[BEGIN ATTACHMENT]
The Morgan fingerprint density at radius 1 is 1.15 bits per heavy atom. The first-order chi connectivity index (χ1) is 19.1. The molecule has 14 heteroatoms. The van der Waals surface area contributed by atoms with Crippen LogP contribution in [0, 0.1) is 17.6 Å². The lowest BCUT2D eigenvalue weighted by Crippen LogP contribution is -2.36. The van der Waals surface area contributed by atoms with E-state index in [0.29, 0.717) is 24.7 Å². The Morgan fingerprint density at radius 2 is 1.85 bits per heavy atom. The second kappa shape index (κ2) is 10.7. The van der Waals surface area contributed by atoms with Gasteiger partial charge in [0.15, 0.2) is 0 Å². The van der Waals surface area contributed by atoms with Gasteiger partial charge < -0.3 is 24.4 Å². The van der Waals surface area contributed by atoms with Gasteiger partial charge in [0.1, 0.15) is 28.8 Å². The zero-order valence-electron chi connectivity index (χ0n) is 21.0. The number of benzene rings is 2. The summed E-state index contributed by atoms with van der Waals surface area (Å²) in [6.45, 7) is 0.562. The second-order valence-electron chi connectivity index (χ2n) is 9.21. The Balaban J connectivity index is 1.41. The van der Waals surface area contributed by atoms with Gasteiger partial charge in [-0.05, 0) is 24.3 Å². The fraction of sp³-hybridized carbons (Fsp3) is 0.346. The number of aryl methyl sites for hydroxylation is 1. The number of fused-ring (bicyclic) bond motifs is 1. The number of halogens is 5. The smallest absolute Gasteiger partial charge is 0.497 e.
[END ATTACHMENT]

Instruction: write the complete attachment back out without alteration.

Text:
The Morgan fingerprint density at radius 1 is 1.15 bits per heavy atom. The first-order chi connectivity index (χ1) is 19.1. The molecule has 14 heteroatoms. The van der Waals surface area contributed by atoms with Crippen LogP contribution in [0, 0.1) is 17.6 Å². The lowest BCUT2D eigenvalue weighted by Crippen LogP contribution is -2.36. The van der Waals surface area contributed by atoms with E-state index in [0.29, 0.717) is 24.7 Å². The Morgan fingerprint density at radius 2 is 1.85 bits per heavy atom. The second kappa shape index (κ2) is 10.7. The van der Waals surface area contributed by atoms with Gasteiger partial charge in [0.15, 0.2) is 0 Å². The van der Waals surface area contributed by atoms with Gasteiger partial charge < -0.3 is 24.4 Å². The van der Waals surface area contributed by atoms with Gasteiger partial charge in [0.1, 0.15) is 28.8 Å². The zero-order valence-electron chi connectivity index (χ0n) is 21.0. The number of benzene rings is 2. The summed E-state index contributed by atoms with van der Waals surface area (Å²) in [6.45, 7) is 0.562. The second-order valence-electron chi connectivity index (χ2n) is 9.21. The Balaban J connectivity index is 1.41. The van der Waals surface area contributed by atoms with Gasteiger partial charge in [-0.05, 0) is 24.3 Å². The fraction of sp³-hybridized carbons (Fsp3) is 0.346. The number of aryl methyl sites for hydroxylation is 1. The number of fused-ring (bicyclic) bond motifs is 1. The number of halogens is 5. The smallest absolute Gasteiger partial charge is 0.497 e.